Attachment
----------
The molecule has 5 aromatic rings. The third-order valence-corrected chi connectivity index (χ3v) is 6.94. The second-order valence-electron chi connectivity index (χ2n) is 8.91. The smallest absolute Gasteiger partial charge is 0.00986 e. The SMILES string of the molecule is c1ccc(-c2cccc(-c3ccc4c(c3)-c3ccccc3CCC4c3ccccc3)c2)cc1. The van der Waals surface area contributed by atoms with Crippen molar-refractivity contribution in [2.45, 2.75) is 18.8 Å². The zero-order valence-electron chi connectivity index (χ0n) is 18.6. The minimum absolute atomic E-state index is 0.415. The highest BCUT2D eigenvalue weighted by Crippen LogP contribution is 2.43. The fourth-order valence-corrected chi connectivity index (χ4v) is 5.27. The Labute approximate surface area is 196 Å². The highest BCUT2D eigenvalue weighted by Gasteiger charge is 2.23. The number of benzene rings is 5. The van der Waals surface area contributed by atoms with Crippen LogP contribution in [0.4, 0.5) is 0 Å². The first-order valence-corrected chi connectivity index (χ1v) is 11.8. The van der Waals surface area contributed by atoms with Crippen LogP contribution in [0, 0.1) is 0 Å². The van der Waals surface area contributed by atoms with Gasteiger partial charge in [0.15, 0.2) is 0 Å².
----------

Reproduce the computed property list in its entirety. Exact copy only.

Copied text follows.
The molecule has 5 aromatic rings. The third-order valence-corrected chi connectivity index (χ3v) is 6.94. The second-order valence-electron chi connectivity index (χ2n) is 8.91. The smallest absolute Gasteiger partial charge is 0.00986 e. The SMILES string of the molecule is c1ccc(-c2cccc(-c3ccc4c(c3)-c3ccccc3CCC4c3ccccc3)c2)cc1. The van der Waals surface area contributed by atoms with Crippen molar-refractivity contribution in [2.45, 2.75) is 18.8 Å². The zero-order valence-electron chi connectivity index (χ0n) is 18.6. The minimum absolute atomic E-state index is 0.415. The highest BCUT2D eigenvalue weighted by Crippen LogP contribution is 2.43. The fourth-order valence-corrected chi connectivity index (χ4v) is 5.27. The Labute approximate surface area is 196 Å². The highest BCUT2D eigenvalue weighted by Gasteiger charge is 2.23. The number of benzene rings is 5. The van der Waals surface area contributed by atoms with Crippen LogP contribution in [0.4, 0.5) is 0 Å². The first-order valence-corrected chi connectivity index (χ1v) is 11.8. The van der Waals surface area contributed by atoms with Crippen LogP contribution in [0, 0.1) is 0 Å². The van der Waals surface area contributed by atoms with Gasteiger partial charge in [0.15, 0.2) is 0 Å².